The African Commission on Human and Peoples’ Rights has revealed that it would take “appropriate action” to address the human rights violations of Nigerians and other African citizens in South Africa.
This was in response to the request by the Socio-Economic Rights and Accountability Project (SERAP) that the commission “submit a case on the escalating xenophobic attacks against Nigerians and other African citizens in the country to the African Court on Human and Peoples’ Rights and to seek an effective remedy and reparation for Nigerian victims.”
SERAP had last Friday in its letter to Ms Soyata Maiga, chairperson of the commission, stated that the xenophobic attacks constituted serious violations of the human rights of Nigerians and other African citizens in South Africa.
Also, SERAP urged the commission to seek in African Court, punitive damages and adequate compensation of $10 billion (USD) on behalf of hundreds of Nigerian victims and their families.
Ms Maiga, in an email response to SERAP on Monday, said: “Thank you for your open letter requesting our commission to take action to the court. I have just shared the letter with Ms Jamesina Essie King, the Chair of the Working Group on Economic, Social and Cultural Rights, for follow-up and appropriate action.”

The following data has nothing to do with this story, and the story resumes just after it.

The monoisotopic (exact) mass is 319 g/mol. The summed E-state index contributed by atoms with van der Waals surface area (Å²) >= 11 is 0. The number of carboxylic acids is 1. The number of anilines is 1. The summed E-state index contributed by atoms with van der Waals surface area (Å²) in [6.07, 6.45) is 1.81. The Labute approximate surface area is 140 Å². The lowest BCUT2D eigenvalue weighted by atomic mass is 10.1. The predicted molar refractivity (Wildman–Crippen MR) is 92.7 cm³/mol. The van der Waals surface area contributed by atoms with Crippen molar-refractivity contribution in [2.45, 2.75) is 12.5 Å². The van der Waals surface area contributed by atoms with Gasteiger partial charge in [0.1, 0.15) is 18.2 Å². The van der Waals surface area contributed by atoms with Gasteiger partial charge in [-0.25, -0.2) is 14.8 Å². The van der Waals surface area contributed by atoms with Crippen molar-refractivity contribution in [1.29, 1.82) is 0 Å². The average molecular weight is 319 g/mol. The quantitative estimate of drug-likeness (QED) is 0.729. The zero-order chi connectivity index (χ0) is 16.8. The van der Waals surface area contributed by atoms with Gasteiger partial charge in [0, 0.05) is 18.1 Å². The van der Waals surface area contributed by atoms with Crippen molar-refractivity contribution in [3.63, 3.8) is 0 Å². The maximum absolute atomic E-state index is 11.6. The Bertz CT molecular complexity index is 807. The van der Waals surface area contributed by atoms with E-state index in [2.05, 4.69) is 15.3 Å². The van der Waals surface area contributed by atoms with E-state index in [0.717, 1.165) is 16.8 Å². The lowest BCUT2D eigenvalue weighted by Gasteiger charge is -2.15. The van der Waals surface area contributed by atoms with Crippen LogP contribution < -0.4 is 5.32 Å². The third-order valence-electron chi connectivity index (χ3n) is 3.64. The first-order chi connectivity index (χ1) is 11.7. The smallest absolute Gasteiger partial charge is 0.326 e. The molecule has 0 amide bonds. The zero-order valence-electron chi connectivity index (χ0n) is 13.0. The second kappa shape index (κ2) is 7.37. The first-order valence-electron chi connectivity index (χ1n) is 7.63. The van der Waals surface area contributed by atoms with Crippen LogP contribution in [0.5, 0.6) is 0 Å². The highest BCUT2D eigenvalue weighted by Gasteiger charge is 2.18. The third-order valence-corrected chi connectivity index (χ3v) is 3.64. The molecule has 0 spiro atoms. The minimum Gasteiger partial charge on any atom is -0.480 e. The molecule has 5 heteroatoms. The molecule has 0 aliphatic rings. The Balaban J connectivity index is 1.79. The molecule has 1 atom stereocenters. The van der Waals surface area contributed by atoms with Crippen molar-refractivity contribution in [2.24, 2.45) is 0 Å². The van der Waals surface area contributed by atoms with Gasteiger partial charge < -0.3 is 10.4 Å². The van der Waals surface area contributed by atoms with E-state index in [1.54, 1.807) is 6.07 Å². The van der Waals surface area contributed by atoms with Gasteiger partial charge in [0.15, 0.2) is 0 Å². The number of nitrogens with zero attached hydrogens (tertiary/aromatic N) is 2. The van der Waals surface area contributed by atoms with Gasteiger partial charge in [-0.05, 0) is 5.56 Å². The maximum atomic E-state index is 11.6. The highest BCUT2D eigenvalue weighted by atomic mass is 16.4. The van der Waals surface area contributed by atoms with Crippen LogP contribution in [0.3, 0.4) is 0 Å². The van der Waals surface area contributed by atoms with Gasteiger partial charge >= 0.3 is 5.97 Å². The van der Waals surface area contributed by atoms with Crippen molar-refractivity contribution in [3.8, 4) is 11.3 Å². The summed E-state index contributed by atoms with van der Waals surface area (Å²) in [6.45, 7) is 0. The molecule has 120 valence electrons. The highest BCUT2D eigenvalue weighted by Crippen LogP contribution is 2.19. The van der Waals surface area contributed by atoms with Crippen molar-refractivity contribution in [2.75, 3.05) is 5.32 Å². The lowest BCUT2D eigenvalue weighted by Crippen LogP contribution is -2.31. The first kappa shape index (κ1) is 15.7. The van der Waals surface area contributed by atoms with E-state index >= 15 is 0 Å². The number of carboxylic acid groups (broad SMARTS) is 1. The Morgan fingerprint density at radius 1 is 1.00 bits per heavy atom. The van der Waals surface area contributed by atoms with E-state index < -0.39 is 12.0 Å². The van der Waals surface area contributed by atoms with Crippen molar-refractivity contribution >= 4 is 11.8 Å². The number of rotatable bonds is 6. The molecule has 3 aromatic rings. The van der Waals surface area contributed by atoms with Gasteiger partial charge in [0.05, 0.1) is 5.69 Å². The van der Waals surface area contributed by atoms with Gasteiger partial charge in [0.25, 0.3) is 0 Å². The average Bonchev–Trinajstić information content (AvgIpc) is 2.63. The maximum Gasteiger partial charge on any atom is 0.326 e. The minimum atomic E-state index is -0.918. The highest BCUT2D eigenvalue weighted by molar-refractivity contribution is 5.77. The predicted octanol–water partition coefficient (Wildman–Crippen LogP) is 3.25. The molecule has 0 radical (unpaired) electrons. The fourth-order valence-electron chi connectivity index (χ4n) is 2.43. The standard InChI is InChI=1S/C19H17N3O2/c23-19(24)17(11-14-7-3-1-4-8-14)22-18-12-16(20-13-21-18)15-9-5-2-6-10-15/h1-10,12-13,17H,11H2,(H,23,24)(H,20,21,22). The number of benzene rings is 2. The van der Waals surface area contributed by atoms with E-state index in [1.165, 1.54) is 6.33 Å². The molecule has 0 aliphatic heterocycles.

SERAP’s deputy director, Kolawole Oluwadare, thanked the commission for responding to its request.
Oluwadare said that this was an indication and assurance that the commission would take action on the issue.
“The fact that a preeminent African human rights body has decided to take action on the matter shows the commission’s willingness to stand up for the human rights of Nigerians and other foreign nationals in South Africa, and to become more responsive to rights holders and victims.
“This will put massive pressure on the South African authorities and political leaders to uphold the highest standards in the protection of human rights of Nigerians and end their political rhetoric and incitement to hatred, violence and discrimination,” he said.